MORGANTOWN, W.Va. – The West Virginia University Extension Service Family and Community Development program has recently hired two positions that will focus on areas of entrepreneurial leadership and safety for campus facilities management.
The hires reflect the program’s overall aim to improving life in the state by growing economic and community independence and focusing on the health and safety of all West Virginians.
“Essential elements of our mission include promoting community development and family well-being, so the opportunity to hire two positions essential to new community programming and workplace safety is key to evolving our Extension programming. Lauren and Amanda are both uniquely qualified to address their specific assignments and will play key roles in moving our programs forward. We are excited to have them on board,” said Tony Michael, director of WVU Extension’s Family and Community Development program.
Amanda Mason will serve as the Safety and Health Extension specialist for clinical safety and health. She will work as a bridge to bring that unit’s knowledge on workforce safety to WVU’s Environmental Safety and Health and Facilities Management departments with a more robust training program and continued OSHA compliance.
Mason reported she’s excited to get started, and with a history in working with health and safety training across various industries, she’s excited to collaborate to help the University’s employees maintain a high safety standard.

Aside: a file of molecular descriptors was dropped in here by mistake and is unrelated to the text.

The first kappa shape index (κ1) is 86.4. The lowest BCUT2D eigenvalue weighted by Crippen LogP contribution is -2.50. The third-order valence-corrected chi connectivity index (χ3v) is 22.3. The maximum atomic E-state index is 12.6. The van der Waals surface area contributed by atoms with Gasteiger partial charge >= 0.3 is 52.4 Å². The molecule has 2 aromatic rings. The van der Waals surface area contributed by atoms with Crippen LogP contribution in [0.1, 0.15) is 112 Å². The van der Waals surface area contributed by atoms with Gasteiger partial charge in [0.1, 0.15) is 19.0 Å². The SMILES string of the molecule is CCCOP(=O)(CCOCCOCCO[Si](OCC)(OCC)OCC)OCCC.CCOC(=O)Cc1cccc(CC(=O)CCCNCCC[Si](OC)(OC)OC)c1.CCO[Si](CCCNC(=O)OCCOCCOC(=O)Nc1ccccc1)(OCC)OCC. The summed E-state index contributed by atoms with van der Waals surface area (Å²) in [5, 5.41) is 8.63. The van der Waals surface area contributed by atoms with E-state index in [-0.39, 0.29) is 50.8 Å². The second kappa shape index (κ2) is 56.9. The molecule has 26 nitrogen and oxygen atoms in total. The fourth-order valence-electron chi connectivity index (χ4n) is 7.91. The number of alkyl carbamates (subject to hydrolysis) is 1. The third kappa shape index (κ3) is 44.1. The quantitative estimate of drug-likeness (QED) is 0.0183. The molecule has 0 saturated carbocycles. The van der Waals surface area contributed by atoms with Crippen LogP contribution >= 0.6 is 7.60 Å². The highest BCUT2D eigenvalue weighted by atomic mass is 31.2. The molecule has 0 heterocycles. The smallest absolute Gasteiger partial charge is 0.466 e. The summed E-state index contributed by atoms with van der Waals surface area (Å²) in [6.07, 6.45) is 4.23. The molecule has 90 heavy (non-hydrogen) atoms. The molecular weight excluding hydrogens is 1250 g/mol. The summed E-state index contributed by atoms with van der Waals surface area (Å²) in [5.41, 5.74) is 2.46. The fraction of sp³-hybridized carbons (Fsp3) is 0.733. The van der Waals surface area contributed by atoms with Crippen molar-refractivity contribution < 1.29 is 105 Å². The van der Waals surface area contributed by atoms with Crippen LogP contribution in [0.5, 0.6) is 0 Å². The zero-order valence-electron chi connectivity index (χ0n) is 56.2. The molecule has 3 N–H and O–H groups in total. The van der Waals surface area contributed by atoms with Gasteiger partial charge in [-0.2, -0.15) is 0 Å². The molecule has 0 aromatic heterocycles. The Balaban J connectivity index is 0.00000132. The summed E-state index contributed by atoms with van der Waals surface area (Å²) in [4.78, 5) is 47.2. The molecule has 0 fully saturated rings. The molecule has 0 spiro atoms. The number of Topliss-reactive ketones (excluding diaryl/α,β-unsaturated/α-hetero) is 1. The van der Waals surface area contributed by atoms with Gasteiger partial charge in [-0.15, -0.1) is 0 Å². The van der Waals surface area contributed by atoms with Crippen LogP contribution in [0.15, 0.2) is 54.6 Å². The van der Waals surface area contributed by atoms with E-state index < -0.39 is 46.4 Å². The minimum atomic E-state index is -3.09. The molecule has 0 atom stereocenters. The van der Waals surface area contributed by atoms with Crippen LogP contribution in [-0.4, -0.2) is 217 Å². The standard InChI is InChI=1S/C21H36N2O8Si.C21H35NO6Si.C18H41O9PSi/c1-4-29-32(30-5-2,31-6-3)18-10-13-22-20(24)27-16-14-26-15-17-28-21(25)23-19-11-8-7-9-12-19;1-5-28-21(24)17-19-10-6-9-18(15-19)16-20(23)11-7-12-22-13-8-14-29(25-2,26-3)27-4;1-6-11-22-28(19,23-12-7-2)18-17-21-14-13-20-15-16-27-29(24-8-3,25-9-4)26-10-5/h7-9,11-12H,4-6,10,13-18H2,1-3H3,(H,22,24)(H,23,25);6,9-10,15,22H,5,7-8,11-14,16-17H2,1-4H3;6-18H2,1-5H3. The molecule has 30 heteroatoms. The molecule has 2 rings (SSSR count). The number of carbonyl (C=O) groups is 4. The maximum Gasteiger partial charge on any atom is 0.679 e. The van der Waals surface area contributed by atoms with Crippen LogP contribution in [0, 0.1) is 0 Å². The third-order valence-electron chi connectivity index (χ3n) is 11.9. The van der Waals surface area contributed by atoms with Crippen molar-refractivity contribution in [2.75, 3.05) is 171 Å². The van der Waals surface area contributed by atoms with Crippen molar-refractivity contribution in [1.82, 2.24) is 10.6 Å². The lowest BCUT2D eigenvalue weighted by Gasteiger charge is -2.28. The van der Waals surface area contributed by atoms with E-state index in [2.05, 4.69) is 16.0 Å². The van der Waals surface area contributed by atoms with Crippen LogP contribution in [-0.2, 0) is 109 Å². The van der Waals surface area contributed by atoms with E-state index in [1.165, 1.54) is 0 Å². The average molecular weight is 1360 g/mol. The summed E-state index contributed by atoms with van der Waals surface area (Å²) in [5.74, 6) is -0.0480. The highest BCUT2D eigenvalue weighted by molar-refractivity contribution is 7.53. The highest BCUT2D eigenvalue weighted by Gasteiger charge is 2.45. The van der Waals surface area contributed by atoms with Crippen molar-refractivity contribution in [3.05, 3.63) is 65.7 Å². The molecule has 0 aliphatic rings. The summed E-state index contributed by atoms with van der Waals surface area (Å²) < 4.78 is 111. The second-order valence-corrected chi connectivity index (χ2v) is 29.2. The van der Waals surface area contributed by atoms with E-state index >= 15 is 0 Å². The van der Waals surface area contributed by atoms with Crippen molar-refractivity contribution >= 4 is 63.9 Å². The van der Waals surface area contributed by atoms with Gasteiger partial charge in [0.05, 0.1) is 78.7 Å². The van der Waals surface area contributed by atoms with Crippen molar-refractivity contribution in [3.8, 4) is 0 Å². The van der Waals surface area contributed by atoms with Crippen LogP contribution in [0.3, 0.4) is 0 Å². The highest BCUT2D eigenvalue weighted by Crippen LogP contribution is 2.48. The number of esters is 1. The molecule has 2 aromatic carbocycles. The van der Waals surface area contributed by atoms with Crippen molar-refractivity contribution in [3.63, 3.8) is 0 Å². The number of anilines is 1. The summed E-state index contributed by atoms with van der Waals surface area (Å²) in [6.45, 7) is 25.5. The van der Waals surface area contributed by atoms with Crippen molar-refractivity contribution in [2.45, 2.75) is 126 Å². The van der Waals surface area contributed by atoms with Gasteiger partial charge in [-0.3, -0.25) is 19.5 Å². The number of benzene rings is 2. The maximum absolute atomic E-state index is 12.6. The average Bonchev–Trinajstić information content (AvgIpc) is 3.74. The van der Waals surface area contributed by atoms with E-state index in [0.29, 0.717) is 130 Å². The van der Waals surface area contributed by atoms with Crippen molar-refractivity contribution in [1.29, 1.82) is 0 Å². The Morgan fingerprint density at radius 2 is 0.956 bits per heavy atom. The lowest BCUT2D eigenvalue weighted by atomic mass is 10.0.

“Every year, the University’s facilities and maintenance employees have topics they recertify on and get up-to-date training on,” she said. “I’m passionate about safety, and the opportunity to help other University employees stay safe, and collaborating with other departments is something I’m really looking forward to.”
Mason received her master’s in safety management and bachelor’s in exercise physiology both from WVU.
The other hire, Lauren Prinzo, formerly a WVU Extension agent in Marion County, will be joining the Family and Community Development program to focus on a new aspect of leadership training that will improve upon the entrepreneurial spirit that is prevalent in the state. She’ll use that knowledge and her experience in working at the community level to increase engagement with Extension programs, which help drive communities forward.
“We have a lot of great programs and knowledge that people may not know about but can take advantage of to fuel this overarching entrepreneurial spirit,” Prinzo said. “It’s especially encouraging to see younger people and students engaged and invested in their communities through entrepreneurial leadership. That’s part of what I’ll be focusing on, and it’s inspiring to see so much passion for a dream coming to life.”
Prinzo received her master’s in public administration from WVU and her bachelor’s in health service administration from the University of Central Florida.